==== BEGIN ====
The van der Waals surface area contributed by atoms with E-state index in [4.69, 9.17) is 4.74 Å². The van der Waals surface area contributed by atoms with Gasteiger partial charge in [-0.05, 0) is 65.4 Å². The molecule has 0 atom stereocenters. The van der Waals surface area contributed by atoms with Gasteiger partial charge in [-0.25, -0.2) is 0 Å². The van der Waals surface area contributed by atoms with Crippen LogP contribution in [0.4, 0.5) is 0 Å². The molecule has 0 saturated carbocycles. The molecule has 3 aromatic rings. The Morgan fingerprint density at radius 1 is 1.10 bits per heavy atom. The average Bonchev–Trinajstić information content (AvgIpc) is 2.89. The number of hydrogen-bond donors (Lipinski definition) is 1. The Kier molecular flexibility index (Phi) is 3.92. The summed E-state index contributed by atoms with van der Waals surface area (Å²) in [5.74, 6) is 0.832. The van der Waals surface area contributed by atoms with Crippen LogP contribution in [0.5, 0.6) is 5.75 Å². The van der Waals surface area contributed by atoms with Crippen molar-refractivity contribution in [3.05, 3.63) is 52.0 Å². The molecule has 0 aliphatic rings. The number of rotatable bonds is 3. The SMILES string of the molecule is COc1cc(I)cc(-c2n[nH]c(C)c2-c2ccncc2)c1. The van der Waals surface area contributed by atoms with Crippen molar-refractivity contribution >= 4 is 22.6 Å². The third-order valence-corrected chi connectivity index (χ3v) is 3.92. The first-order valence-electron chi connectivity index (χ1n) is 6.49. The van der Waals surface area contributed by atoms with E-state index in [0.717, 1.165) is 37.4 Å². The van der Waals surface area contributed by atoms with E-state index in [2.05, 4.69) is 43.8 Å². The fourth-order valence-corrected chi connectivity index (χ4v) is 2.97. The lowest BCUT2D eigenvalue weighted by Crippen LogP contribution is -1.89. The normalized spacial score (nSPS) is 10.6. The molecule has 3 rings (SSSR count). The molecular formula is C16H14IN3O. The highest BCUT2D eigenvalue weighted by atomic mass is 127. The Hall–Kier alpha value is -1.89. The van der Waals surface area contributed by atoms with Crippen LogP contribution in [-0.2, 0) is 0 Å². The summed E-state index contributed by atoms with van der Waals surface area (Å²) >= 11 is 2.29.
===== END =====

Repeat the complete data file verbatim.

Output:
The van der Waals surface area contributed by atoms with E-state index in [4.69, 9.17) is 4.74 Å². The van der Waals surface area contributed by atoms with Gasteiger partial charge in [-0.05, 0) is 65.4 Å². The molecule has 0 atom stereocenters. The van der Waals surface area contributed by atoms with Gasteiger partial charge in [-0.25, -0.2) is 0 Å². The van der Waals surface area contributed by atoms with Crippen LogP contribution in [0.4, 0.5) is 0 Å². The molecule has 0 saturated carbocycles. The molecule has 3 aromatic rings. The Morgan fingerprint density at radius 1 is 1.10 bits per heavy atom. The average Bonchev–Trinajstić information content (AvgIpc) is 2.89. The number of hydrogen-bond donors (Lipinski definition) is 1. The Kier molecular flexibility index (Phi) is 3.92. The summed E-state index contributed by atoms with van der Waals surface area (Å²) in [5.74, 6) is 0.832. The van der Waals surface area contributed by atoms with Crippen LogP contribution in [0.5, 0.6) is 5.75 Å². The van der Waals surface area contributed by atoms with Crippen molar-refractivity contribution in [3.05, 3.63) is 52.0 Å². The molecule has 0 aliphatic rings. The number of rotatable bonds is 3. The SMILES string of the molecule is COc1cc(I)cc(-c2n[nH]c(C)c2-c2ccncc2)c1. The van der Waals surface area contributed by atoms with Crippen molar-refractivity contribution >= 4 is 22.6 Å². The third-order valence-corrected chi connectivity index (χ3v) is 3.92. The first-order valence-electron chi connectivity index (χ1n) is 6.49. The van der Waals surface area contributed by atoms with E-state index in [0.717, 1.165) is 37.4 Å². The van der Waals surface area contributed by atoms with E-state index in [2.05, 4.69) is 43.8 Å². The fourth-order valence-corrected chi connectivity index (χ4v) is 2.97. The lowest BCUT2D eigenvalue weighted by Crippen LogP contribution is -1.89. The normalized spacial score (nSPS) is 10.6. The molecule has 3 rings (SSSR count). The molecular formula is C16H14IN3O. The highest BCUT2D eigenvalue weighted by atomic mass is 127. The Hall–Kier alpha value is -1.89. The van der Waals surface area contributed by atoms with Crippen LogP contribution in [-0.2, 0) is 0 Å². The summed E-state index contributed by atoms with van der Waals surface area (Å²) >= 11 is 2.29.